Quivers's unique role in Howard Stern's interviewing process is not always apparent because she seldom leads the conversations: it's Howard's job to do the heavy lifting. She is rarely ruthless or tactically insensitive toward guests who are revealing the innermost secrets of their lives -- as Stern often is. Straightforward and quizzical, her questions can simply expand upon a point made by Stern, but they can also redirect Stern's own meandering interview into a more productive path, or take Stern back to an interesting or provocative comment a guest had made that he initially failed to capitalize on.
And this is what makes Quivers a formidable member of the world's most effective interviewing tag-team. While Stern is the main gunner relentlessly strafing his guests with intimate and probing questions, chasing after even the most trivial tidbits of information, Quivers is the sharp-shooter riding shotgun who alertly picks off the strays -- those tantalizing morsels that can wander off Stern's line of sight. Between the two, they often leave guests -- especially those new to the show -- exhausted and disoriented, uncertain as to whether, in their interview with Stern, they have just experienced a liberating catharsis of the soul or a merciless evisceration of every single one of their treasured and desperately clung-to beliefs.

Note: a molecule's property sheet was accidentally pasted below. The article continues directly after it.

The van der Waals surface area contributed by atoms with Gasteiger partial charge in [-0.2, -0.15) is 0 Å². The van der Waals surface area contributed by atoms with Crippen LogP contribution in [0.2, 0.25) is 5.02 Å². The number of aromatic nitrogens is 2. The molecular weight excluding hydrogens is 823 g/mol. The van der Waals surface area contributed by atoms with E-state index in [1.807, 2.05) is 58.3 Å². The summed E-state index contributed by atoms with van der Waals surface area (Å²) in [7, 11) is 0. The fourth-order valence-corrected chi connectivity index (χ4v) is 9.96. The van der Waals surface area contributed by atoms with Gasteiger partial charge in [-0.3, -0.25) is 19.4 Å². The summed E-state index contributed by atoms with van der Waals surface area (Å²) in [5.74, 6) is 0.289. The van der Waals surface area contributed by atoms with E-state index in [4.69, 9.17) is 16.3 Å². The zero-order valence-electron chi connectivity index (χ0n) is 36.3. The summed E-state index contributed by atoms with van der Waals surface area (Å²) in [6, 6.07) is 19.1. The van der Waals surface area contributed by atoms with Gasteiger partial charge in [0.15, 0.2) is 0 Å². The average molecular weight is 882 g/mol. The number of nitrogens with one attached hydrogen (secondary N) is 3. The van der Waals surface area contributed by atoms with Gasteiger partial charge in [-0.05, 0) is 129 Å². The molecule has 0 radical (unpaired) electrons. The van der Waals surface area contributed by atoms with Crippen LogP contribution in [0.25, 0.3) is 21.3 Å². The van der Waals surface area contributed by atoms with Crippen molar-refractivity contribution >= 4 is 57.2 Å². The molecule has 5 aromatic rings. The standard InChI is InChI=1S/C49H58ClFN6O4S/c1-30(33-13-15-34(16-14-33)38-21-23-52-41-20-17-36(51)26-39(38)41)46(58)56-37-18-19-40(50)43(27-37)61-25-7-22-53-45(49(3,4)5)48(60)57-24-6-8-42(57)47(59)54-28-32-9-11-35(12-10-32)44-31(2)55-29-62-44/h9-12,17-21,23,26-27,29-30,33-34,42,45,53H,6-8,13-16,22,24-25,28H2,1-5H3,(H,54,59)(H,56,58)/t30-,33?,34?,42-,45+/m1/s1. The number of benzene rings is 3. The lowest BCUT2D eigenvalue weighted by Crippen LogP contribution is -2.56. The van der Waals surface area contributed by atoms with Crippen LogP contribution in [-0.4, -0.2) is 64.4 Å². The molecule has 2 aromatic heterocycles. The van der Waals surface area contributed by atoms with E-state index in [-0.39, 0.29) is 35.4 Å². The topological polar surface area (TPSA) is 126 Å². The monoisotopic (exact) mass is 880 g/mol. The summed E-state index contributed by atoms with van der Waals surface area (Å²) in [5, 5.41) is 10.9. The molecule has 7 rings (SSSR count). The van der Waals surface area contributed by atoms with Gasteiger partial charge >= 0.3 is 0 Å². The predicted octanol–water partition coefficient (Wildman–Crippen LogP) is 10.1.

A Mother of Pearls
Most likely, Stern's inability to fully pinpoint why Quivers is so uniquely essential to him is because he is too close to the answer. Ironically, it is an answer that is often palpably present during the show, when the two launch themselves into spontaneous dialogues on random topics that can be just as droll, satirical and biting as anything written in the most tightly scripted show. It is especially present when Stern suddenly veers, apropos of nothing, into a spoof of his elderly parents. As Stern deftly imitates his parents' most hilarious eccentricities in dealing with the vexations of everyday life, the roles of the two co-hosts instantly shift: he becomes the guest and Quivers becomes the curious interviewer. Tolerant and sympathetic, she poses innocuous questions that lead Stern deeper and deeper into his parents' frustrating and amusing world.